House Democrats are calling on the state to stop requiring high school juniors to take the controversial Smarter Balanced Assessment alongside the SAT and other exams.
Ten legislators wrote a letter to Gov. Jack Markell last week, saying the SAT should be eleventh grade's accountability exam, not Smarter Balanced.
Rep. Debra Heffernan (D-North Wilmington) was among those who signed that letter. She says too few juniors took Smarter Balanced last year -- fewer than the 95 percent target at some schools.
Heffernan says that's due in part to parent and student concerns over the test's length and content. But she says it's also because of the other college entrance exams, such as the SAT, ACT and AP tests, that juniors have to juggle.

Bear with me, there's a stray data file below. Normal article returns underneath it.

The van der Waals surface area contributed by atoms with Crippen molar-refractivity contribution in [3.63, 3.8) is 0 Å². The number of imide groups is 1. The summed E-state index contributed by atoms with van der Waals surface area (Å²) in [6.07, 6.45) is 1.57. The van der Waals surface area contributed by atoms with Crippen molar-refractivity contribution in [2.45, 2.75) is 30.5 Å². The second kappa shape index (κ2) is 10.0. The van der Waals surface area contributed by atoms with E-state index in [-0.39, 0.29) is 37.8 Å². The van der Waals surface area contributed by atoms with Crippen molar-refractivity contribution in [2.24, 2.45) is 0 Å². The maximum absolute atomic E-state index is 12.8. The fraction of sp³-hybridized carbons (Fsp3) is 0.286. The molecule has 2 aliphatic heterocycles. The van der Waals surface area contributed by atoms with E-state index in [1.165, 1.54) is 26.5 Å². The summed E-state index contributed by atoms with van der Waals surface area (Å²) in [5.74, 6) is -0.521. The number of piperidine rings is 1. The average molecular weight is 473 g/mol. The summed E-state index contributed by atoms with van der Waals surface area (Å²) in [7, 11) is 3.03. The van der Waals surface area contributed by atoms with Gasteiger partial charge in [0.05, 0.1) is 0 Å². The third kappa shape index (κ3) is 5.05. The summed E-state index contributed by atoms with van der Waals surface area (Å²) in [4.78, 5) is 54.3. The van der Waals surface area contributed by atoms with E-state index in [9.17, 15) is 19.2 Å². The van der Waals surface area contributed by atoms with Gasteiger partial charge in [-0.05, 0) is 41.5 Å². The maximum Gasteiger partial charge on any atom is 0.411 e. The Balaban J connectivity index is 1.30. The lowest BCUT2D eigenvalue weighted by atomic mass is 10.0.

"They have a big testing burden already," Heffernan says. "And it would be a way to reduce their testing burden, but also to give us good data to be able to have educational accountability."
Plus, she says the SAT is already required and aligned with Common Core standards, and takes half the time of Smarter Balanced.
"So these are all things that are important to us as legislators, and we're hoping this does set the tone to make a smart move," and to examine others like it in the upcoming legislative session, Heffernan says.
The session begins next Tuesday, as the state continues inventorying its current testing load and analyzes the value of Smarter Balanced.